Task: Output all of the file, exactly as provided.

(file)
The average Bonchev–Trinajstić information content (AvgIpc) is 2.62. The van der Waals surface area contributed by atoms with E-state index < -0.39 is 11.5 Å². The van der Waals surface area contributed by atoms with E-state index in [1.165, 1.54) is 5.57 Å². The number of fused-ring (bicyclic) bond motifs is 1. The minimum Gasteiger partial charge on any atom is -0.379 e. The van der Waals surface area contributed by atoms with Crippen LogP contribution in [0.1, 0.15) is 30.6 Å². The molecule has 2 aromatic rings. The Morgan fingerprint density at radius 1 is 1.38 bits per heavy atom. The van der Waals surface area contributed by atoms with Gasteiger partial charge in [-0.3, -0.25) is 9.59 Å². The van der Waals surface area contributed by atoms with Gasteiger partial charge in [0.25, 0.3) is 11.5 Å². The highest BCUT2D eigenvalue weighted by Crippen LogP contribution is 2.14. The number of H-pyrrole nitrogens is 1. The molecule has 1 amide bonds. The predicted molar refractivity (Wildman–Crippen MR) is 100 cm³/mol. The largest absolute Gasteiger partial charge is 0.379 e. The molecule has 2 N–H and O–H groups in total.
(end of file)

The average Bonchev–Trinajstić information content (AvgIpc) is 2.62. The van der Waals surface area contributed by atoms with E-state index < -0.39 is 11.5 Å². The van der Waals surface area contributed by atoms with E-state index in [1.165, 1.54) is 5.57 Å². The number of fused-ring (bicyclic) bond motifs is 1. The minimum Gasteiger partial charge on any atom is -0.379 e. The van der Waals surface area contributed by atoms with Crippen LogP contribution in [0.1, 0.15) is 30.6 Å². The molecule has 2 aromatic rings. The Morgan fingerprint density at radius 1 is 1.38 bits per heavy atom. The van der Waals surface area contributed by atoms with Gasteiger partial charge in [-0.3, -0.25) is 9.59 Å². The van der Waals surface area contributed by atoms with Gasteiger partial charge in [0.25, 0.3) is 11.5 Å². The highest BCUT2D eigenvalue weighted by Crippen LogP contribution is 2.14. The number of H-pyrrole nitrogens is 1. The molecule has 1 amide bonds. The predicted molar refractivity (Wildman–Crippen MR) is 100 cm³/mol. The largest absolute Gasteiger partial charge is 0.379 e. The molecule has 2 N–H and O–H groups in total.